New state law enforcement hub focuses on guns used in violent crimes

A new centralized law enforcement hub focuses exclusively on investigating and preventing gun violence, Ohio Gov. Mike DeWine announced Tuesday during a media briefing.

The Central Ohio Crime Gun Intelligence Center is up and running, housed within the Ohio Department of Public Safety. It is a collaboration between the Columbus Division of Police, Ohio State Highway Patrol, Ohio Narcotics Intelligence Center, Ohio Attorney General’s Bureau of Criminal Investigation and the U.S. Bureau of Alcohol, Tobacco, Firearms and Explosives.

At the core of the gun intelligence center is the National Integrated Ballistic Information Network, which was developed by the ATF to help law enforcement connect gun crimes nationwide.

The technology is remarkable, the governor said.

“It compares ballistic evidence from shell casings, allowing investigators to essentially map out a gun’s criminal history, when it’s been fired and where,” DeWine said. “When crimes scenes have the same gun in common authorities can use that information combined with other evidence like surveillance video, ShotSpotter data and vehicle descriptions to build a case and to identify who pulled the trigger at each offense.”

Ohio State Highway Patrol Col. Charles Jones said the CGIC is the only national network that allows for the capture and comparison of ballistic evidence.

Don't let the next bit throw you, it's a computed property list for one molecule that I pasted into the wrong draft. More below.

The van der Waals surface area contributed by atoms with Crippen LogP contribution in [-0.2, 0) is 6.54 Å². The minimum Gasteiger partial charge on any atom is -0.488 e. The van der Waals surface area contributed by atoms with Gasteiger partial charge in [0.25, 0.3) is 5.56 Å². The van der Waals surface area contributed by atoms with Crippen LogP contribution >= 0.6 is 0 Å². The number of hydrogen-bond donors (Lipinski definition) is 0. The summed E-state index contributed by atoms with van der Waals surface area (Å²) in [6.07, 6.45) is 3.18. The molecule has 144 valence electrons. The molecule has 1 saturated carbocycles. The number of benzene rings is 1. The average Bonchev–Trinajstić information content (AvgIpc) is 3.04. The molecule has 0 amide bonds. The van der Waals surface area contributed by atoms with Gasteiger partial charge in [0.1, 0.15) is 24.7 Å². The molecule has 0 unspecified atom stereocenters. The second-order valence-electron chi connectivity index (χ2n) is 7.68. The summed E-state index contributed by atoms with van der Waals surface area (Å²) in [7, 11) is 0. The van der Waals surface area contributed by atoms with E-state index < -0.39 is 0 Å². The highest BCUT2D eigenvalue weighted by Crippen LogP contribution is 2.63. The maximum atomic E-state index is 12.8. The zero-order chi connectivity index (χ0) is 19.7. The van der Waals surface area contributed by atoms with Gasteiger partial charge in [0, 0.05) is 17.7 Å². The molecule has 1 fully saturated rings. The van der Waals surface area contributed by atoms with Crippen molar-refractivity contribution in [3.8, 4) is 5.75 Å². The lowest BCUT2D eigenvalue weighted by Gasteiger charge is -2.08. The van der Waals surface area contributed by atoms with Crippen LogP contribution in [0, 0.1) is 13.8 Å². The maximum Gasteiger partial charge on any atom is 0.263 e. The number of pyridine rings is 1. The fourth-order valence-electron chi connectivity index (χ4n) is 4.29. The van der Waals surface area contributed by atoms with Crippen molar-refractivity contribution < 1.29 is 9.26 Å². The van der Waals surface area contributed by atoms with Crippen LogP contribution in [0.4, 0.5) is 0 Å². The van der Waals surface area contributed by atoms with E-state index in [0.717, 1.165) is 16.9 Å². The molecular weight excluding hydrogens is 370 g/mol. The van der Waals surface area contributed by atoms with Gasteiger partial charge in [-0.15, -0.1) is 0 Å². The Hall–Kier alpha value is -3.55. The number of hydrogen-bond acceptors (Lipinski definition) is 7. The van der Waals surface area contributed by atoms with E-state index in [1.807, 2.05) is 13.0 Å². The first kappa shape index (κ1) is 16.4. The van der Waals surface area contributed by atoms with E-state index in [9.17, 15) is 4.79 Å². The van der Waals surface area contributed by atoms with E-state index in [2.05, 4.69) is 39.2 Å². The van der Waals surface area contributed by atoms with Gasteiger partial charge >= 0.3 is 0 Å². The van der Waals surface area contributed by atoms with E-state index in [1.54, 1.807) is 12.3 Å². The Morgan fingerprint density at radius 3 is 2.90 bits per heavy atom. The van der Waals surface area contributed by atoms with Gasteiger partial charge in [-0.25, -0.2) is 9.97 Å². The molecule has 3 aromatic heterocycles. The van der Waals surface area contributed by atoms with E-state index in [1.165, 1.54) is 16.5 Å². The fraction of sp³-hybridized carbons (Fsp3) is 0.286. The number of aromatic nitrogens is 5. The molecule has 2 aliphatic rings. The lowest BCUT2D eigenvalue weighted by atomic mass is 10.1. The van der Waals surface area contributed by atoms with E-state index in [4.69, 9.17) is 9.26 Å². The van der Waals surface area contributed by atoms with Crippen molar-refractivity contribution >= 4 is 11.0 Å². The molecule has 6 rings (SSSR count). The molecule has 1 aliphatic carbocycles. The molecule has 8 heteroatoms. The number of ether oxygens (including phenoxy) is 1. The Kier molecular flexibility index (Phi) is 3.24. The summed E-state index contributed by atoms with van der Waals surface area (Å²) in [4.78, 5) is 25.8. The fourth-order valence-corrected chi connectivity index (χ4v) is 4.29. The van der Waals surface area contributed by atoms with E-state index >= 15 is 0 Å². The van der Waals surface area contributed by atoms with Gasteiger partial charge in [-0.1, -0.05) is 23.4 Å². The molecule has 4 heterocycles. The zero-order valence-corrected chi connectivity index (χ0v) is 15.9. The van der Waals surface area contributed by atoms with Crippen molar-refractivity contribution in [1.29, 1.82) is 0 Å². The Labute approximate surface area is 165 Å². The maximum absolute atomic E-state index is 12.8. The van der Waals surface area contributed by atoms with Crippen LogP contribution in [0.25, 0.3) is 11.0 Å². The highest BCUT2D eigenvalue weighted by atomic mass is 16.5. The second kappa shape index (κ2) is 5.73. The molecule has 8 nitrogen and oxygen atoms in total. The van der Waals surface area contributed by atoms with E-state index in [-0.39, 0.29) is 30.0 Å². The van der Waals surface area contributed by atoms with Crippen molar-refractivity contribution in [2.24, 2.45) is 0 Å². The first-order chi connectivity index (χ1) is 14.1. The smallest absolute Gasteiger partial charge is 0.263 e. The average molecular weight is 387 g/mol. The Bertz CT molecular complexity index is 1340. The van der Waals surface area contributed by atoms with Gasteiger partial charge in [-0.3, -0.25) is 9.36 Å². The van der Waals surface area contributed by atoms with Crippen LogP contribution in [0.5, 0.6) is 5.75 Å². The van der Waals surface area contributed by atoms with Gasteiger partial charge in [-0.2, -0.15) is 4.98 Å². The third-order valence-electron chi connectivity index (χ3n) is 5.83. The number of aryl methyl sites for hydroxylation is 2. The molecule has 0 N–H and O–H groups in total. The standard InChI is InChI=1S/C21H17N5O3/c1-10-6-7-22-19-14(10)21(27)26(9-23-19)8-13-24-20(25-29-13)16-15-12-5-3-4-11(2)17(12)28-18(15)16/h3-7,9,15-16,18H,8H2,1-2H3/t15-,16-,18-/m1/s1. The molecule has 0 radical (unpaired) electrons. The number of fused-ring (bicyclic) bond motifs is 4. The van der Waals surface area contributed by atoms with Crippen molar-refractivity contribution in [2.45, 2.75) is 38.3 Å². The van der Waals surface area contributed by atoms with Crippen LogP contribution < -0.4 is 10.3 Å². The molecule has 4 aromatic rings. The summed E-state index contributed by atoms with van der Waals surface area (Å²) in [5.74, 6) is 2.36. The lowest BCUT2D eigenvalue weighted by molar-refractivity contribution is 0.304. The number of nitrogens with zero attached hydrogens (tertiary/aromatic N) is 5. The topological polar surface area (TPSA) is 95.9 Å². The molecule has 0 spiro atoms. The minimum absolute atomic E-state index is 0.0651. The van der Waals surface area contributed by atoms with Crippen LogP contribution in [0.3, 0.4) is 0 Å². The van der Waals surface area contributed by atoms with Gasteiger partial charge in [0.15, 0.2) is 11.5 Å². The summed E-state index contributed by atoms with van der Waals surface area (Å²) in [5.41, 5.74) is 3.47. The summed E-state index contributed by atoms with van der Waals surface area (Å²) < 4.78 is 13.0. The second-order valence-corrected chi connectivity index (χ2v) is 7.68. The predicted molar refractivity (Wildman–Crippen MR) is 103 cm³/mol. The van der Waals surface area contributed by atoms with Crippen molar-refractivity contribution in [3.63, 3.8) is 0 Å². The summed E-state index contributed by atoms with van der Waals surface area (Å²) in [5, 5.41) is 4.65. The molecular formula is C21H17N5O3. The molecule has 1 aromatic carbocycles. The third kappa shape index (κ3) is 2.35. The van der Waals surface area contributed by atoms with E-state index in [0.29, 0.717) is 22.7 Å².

“The system analyzes expended shell casings from firearms by conducting a microscopic examination of the tool marks left on the casings from the gun it was fired from. These tool marks are unique and create a fingerprint for the firearm, he said.

When the system finds matches, it alerts all associated law enforcement so authorities can work collaboratively to help solve crimes involving the same gun.

The Central Ohio CGIC began operations in July and is available to assist law enforcement agencies throughout Central Ohio free of charge. Since its launch, teams have connected numerous guns to crimes that were committed both recently and several years ago, the governor said.

One such case involved shots fired into a house in Columbus in June. No gun was found, but shell casings were recovered, DeWine said.

The NIBIN trace found that the gun was used in May 2022 in a homicide; in January 2022 in another homicide; in August 2021 in a shooting; in December 2020 in a shooting; in November 2020 to fire shots in to a house and car; and before that, shell casings from that gun were found in October 2020 at a shots fired scene, he said.

“This is a lot of information, but it’s information that intelligence analyst investigators can use to pinpoint the person or people who’ve been using this gun,” DeWine said.

The Central Ohio CGIC is now the second full-scale crime gun intelligence center in the state, joining the center operated by the Cincinnati Police Department.

Ohio also has NIBIN stations at police departments and crime labs in Dayton, Cleveland, Canton and Toledo.

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